I’ve been thinking about consciousness lately. I gave the book, Phi, A Voyage from the Brain to the Soul by Giulio Tononi, to one of my nerd friends for Hanukkah. Christmas. Solstice? Well. Is there a December holiday for formerly Jewish, formerly Christian atheists? Festivus? Whatever, I gave it to him in December! Anyway, I figured we’d both love it, since it’s a science book with loads of art and poetry, so I gave myself a copy too. For Solstice. (The most Earth-centered and ancient of December holidays!)
Phi (which Tononi says means “integrated information”) follows Galileo on an imaginary journey exploring consciousness. Galileo’s first guide is a scientist based on Francis Crick; the second is based on Alan Turing; and the third is based on Charles Darwin. Each brings his own specific scientific/mathematical perspective to consciousness.
My friend and I have started our own little book club around this tome. It is a gorgeous book, full of reproductions of great paintings and drawings, as well as poetry from many poets, from Emily Dickinson to James Merrill and more. The art and poetry beautifully illustrate the main themes of every chapter.
Now, to the actual content. My friend and I have read the first 4 chapters. And we’re already jumping into our first disagreements (it’s so much fun!). He’s very much a materialist, and in perfect agreement with the Francis Crick character that consciousness is only a matter of chemistry and physics. Synapses fire, chemicals change, and voila! You have consciousness. I, on the other hand, disagree. I am the agnostic in the room. I don’t think we know enough yet to have a definitive understanding of consciousness. For example, quantum physics has challenged our notions of how everything works; why not consciousness and the brain? In fact, great scientists such as David Bohm and Roger Penrose argue for the impact of quantum physics on consciousness. I am trying to learn more about this now.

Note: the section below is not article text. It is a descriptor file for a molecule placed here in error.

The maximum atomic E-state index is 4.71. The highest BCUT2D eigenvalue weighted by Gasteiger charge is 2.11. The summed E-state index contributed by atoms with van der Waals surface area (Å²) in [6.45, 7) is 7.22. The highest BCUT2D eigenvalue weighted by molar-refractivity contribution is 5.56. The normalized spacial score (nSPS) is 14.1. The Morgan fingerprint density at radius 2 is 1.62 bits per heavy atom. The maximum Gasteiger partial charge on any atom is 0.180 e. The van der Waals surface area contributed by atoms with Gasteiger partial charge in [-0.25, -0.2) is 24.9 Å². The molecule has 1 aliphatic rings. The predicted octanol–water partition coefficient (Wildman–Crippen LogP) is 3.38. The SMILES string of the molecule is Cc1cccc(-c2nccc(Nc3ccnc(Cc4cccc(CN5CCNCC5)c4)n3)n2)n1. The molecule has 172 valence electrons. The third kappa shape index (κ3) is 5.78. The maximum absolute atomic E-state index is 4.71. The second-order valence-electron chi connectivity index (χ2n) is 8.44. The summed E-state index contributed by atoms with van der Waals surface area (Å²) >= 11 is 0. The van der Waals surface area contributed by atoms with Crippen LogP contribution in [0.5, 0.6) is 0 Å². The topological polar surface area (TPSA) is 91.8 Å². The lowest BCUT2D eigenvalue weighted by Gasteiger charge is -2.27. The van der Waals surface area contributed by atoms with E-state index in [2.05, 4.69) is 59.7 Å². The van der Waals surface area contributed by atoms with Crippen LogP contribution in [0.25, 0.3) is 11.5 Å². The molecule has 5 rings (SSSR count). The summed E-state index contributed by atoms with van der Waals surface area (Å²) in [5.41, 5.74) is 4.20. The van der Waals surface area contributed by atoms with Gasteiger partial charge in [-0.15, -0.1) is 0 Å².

There are the New Age-y takes on quantum physics and consciousness, and while I find them interesting, those aren’t what I’m looking for right now. I’m really interested in hard science on this. I’d love to hear from anyone who is familiar with the hard science in this area!
I don’t know enough about this yet to advance a convincing argument against strict materialism to my friend. And that’s what’s great about our little book club – it’s making me dig more deeply into the subject. As an artist who loves science, I relish such an opportunity!